If anyone deserves such, Bill Gates should stand at the top for his social engerining activities. He provides much money towards the dumbing down of our kids.

  5. John Martinez · 903 days ago

    I am thinking that this is the next evolution of Stuxnet: Celebrity Stuxnet. Perhaps the espresso machines in their mansions are now secretly brewing coffee at sub-optimal temperatures.

    Seriously though, isn't it about time we dump the SSN# concept into the scrap-heap of history, or should we keep pretending that in 2013 a short fixed string of digits should be the key to protecting your credit and personal information.

  6. Deramin · 903 days ago

    Your bank account gets stolen, they close it and start a new one. The numbers that are exposed to the world are not your real account identity with the bank. And that's just one set of money. I really want to know why we leave the core of our identity sitting on the front porch in an unchangeable number.

    This hack gives us a very rare chance to make something really good come out of something really bad. America being what it is, the fact that the victims are are high profile with lots of money, influence, and angry lawyers might mean this terrible system will get fixed. So if we care, we should be writing our law makers and telling them to get on that. If there's one thing our politicians might be able to agree on, it's sucking up to media gods.

  7. CrankyYankee · 903 days ago

    Strange-but-true! When I was in the military in the mid 70's, my SSAN was part of my official address(and return address) for mail to be sent to me. Like this:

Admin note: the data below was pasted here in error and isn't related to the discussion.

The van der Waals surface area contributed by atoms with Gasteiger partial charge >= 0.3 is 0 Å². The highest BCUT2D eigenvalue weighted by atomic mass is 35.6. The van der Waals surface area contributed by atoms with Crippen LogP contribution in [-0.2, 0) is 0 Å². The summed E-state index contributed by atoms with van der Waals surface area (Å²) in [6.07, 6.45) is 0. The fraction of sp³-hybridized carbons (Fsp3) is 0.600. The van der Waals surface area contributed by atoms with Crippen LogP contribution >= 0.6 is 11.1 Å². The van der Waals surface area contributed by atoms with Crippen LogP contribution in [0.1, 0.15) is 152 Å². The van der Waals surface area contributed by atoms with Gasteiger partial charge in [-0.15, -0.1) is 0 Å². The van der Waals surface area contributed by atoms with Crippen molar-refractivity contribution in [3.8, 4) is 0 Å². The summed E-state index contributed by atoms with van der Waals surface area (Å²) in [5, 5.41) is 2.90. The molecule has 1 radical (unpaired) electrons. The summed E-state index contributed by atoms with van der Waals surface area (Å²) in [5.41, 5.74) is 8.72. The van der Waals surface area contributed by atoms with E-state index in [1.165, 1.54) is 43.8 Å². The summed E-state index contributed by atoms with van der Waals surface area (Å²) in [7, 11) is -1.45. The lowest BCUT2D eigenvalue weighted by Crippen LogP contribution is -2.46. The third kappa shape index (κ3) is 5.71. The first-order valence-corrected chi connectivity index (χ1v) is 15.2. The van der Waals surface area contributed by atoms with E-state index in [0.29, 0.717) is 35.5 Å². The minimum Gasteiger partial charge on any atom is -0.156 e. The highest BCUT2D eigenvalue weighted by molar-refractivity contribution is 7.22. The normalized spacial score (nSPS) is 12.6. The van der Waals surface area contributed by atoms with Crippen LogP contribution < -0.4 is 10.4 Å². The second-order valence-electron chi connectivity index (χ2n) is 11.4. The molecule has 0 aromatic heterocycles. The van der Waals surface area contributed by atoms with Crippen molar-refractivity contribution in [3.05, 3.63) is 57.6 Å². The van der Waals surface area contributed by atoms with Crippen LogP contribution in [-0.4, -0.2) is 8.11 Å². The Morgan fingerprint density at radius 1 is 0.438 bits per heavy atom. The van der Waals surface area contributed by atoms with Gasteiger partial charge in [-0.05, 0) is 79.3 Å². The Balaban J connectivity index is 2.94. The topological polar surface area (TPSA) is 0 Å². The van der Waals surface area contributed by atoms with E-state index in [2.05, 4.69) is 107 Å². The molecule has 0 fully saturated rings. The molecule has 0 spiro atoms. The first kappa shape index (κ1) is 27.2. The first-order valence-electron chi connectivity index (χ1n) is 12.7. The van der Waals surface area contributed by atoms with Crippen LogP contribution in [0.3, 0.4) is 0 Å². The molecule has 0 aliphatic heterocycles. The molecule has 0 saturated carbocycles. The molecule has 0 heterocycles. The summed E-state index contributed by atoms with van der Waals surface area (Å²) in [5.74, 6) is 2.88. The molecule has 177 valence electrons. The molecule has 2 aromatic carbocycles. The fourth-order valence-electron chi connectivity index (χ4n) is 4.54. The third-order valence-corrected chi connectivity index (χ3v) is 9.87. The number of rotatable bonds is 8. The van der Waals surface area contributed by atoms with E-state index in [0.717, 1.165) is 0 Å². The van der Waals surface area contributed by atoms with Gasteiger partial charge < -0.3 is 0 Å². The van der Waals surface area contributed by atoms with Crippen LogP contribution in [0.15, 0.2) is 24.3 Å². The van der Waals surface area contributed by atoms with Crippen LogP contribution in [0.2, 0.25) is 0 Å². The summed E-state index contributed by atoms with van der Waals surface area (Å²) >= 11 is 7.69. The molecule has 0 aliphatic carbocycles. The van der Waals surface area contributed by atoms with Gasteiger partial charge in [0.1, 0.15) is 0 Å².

My Name
    Company Name / Box #
    APO, NY 00000
    Like I said, strange but true!

  8. Tom B · 902 days ago

    This is only a measure to get people thinking people are getting hacked, in order to further the cyber security bills. Notice michelle obama just got hacked too?

  9. Anonymous · 901 days ago

    There's some kind of implication here that a social security number is super hard to obtain. The credit scores and everything else can be gotten via that. If you know enough details about someone's birth, which is easy enough for famous people, you can get all this kind of info. What's the big scare about?

  10. AlphaCentauri · 901 days ago

    Privacy matters when some people have it and some people don't. If no one's medical records or financial records were secret, it might change our perception of whether having such things public is a problem.

    Before AIDS, homosexuality was kept secret. When so many prominent people became ill and died, the straight community realized how much the gay community had been contributing to society. The "Silence=Death" campaign probably was a significant factor in the changed attitudes toward homosexuality.

    When anyone's porn purchases or bounced checks or chemotherapy treatments -- or all the other normal parts of life that are perversely considered too personal to reveal -- might become public, maybe we'll stop judging people based on things that are so totally unimportant in the first place.

    As far as social security numbers, did you ever work for an asshole? He has your social security number.

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About the author

Graham Cluley runs his own award-winning computer security blog at, and is a veteran of the anti-virus industry having worked for a number of security companies since the early 1990s. Now an independent security analyst, he regularly makes media appearances and gives computer security presentations. Follow him on Twitter at @gcluley